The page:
18. The intumescent composition according to claim 13, wherein said cyclic organophosphorous source comprises pentaerythritol phosphate alcohol.
19. The intumescent composition according to claim 13, wherein the weight ratio of said cyclic organophosphorous acid catalyst source to said nitrogen source is from about 70:30 to about 30:70.
20. The intumescent composition according to claim 19, wherein the weight ratio of said cyclic organophosphorous acid catalyst source to said nitrogen source is from about 60:40 to about 40:60.
21. The intumescent composition according to claim 20, wherein the weight ratio of said cyclic organophosphorous acid catalyst source to said nitrogen source is from about 45:55 to about 55:45.
22. The intumescent polypropylene composition according to claim 13, wherein said nitrogen source is melamine phosphate.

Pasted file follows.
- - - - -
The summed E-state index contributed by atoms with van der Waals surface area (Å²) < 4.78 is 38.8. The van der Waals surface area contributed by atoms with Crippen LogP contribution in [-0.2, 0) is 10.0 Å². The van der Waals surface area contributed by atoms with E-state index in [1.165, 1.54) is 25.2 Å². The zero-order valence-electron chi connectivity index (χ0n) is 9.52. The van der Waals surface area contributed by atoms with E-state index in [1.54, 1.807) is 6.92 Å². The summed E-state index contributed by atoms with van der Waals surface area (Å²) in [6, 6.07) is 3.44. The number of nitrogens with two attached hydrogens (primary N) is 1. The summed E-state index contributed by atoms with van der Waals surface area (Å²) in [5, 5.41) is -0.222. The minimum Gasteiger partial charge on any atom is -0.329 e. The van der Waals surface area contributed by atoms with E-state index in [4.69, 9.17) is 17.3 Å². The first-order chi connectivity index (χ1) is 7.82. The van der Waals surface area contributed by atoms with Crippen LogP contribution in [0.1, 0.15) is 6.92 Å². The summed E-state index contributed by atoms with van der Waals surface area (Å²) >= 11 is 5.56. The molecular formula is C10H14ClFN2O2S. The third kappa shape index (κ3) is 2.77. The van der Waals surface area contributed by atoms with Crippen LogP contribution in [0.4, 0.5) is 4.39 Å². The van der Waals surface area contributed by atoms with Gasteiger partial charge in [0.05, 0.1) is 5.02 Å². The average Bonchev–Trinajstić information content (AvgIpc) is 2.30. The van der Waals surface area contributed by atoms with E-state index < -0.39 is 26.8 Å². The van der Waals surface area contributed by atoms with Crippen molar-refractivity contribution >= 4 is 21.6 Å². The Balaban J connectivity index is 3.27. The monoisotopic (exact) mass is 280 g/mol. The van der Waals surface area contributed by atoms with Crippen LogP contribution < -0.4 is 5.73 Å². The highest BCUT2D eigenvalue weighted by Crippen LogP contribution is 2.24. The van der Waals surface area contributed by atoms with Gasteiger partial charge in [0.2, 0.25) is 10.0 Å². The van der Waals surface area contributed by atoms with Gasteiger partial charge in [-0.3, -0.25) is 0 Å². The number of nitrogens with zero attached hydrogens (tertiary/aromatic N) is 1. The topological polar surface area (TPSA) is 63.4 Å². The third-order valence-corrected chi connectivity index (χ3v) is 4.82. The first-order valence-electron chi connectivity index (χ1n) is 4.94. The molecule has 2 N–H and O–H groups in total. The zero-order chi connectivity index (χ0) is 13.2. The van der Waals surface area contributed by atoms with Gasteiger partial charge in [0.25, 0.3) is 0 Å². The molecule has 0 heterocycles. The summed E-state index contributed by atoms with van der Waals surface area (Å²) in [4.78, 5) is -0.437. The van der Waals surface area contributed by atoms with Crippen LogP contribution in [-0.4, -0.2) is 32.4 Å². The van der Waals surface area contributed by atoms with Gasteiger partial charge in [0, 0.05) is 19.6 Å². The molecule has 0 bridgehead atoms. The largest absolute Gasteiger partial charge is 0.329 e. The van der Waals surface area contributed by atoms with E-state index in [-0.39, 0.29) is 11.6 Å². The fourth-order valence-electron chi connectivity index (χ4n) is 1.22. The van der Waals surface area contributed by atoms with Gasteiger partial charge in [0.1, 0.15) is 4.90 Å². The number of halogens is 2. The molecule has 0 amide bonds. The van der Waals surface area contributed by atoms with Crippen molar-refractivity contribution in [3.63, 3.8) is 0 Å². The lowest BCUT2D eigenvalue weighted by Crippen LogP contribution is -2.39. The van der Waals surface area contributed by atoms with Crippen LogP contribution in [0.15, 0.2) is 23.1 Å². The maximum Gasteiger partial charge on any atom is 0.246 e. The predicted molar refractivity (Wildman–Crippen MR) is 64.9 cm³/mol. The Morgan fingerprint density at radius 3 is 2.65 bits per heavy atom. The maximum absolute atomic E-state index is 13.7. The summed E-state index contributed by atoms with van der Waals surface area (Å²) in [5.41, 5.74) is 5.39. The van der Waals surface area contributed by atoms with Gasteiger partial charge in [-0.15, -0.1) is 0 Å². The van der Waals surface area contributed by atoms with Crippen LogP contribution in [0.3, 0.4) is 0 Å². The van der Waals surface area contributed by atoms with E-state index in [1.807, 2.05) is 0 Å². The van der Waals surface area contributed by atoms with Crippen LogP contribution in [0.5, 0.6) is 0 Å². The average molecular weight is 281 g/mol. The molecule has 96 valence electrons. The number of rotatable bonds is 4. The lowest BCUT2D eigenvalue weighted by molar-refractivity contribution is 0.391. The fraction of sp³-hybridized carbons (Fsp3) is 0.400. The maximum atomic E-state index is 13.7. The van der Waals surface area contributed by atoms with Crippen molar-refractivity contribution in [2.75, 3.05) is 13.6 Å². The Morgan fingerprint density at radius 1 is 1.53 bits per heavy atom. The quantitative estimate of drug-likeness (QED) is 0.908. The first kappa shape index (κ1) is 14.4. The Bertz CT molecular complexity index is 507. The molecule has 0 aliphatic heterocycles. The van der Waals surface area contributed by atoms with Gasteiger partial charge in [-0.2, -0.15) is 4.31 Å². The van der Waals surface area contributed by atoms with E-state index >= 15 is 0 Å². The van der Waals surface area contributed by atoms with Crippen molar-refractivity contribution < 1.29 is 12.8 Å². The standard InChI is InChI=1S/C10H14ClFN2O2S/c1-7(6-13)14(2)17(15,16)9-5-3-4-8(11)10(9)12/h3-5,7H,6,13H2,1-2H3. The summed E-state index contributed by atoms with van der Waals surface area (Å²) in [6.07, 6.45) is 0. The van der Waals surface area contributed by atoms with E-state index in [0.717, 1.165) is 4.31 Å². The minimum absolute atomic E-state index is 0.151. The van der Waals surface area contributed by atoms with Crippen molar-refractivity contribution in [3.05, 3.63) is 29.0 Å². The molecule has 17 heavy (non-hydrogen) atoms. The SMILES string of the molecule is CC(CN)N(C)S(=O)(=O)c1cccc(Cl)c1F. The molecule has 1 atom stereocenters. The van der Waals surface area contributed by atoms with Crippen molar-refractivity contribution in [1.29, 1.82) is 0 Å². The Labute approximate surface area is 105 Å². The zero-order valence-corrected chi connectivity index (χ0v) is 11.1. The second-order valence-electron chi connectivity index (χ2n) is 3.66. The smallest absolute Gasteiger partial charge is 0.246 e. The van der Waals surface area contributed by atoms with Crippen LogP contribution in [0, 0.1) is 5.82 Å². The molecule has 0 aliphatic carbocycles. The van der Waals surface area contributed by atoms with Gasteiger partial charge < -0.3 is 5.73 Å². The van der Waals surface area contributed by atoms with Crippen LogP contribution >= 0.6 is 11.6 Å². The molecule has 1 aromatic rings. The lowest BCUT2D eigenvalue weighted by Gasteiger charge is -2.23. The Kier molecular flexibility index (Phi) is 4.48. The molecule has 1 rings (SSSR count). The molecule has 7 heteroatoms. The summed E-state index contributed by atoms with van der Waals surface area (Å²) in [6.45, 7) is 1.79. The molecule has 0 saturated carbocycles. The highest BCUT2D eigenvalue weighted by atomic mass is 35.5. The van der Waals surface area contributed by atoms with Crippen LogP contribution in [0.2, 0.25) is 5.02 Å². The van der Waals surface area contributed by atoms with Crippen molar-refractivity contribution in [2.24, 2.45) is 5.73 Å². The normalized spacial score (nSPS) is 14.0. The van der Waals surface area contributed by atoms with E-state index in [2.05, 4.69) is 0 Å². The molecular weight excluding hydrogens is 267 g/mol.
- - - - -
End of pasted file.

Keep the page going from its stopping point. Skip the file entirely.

23. The intumescent composition according to claim 13, wherein said composition further comprises a metal oxide or metal salt.
Description

This non-provisional patent application includes material from the following provisional patent applications, the priority of which is hereby claimed pursuant to 37 CFR 1.78:

Ser. No. Filing Date Title Inventor(s)
60/147,740 Aug. 6, 1999 Organic Clay Synergists Leonard J. Chyall
for Flame Retardant Harry A. Hodgen
Polymer Additives
60/147,741 Aug. 6, 1999 Inorganic Clay Leonard J. Chyall
Synergists for Polymer Harry A. Hodgen
Additives

TECHNICAL FIELD

The present invention relates generally to intumescent flame retardant polymers and more specifically to intumescent compositions including a matrix polymer, an intumescent composition including an acid catalyst component, a nitrogen source and an ionic phyllosilicate synergist.